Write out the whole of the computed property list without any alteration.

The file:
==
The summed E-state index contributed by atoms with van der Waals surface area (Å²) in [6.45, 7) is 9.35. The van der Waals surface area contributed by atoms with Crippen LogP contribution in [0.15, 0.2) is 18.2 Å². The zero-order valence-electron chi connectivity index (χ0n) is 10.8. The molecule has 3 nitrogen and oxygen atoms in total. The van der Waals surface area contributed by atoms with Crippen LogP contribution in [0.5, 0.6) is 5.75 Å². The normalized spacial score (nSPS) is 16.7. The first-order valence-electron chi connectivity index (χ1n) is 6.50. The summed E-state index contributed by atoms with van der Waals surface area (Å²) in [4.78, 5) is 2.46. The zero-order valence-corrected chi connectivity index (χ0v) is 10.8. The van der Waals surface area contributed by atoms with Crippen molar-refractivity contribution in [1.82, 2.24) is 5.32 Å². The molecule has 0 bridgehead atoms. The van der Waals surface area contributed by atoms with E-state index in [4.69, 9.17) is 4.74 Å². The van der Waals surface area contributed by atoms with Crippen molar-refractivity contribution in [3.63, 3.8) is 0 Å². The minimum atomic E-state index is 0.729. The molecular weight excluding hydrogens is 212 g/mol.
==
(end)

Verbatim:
The summed E-state index contributed by atoms with van der Waals surface area (Å²) in [6.45, 7) is 9.35. The van der Waals surface area contributed by atoms with Crippen LogP contribution in [0.15, 0.2) is 18.2 Å². The zero-order valence-electron chi connectivity index (χ0n) is 10.8. The molecule has 3 nitrogen and oxygen atoms in total. The van der Waals surface area contributed by atoms with Crippen LogP contribution in [0.5, 0.6) is 5.75 Å². The normalized spacial score (nSPS) is 16.7. The first-order valence-electron chi connectivity index (χ1n) is 6.50. The summed E-state index contributed by atoms with van der Waals surface area (Å²) in [4.78, 5) is 2.46. The zero-order valence-corrected chi connectivity index (χ0v) is 10.8. The van der Waals surface area contributed by atoms with Crippen molar-refractivity contribution in [1.82, 2.24) is 5.32 Å². The molecule has 0 bridgehead atoms. The van der Waals surface area contributed by atoms with E-state index in [4.69, 9.17) is 4.74 Å². The van der Waals surface area contributed by atoms with Crippen molar-refractivity contribution in [3.63, 3.8) is 0 Å². The minimum atomic E-state index is 0.729. The molecular weight excluding hydrogens is 212 g/mol.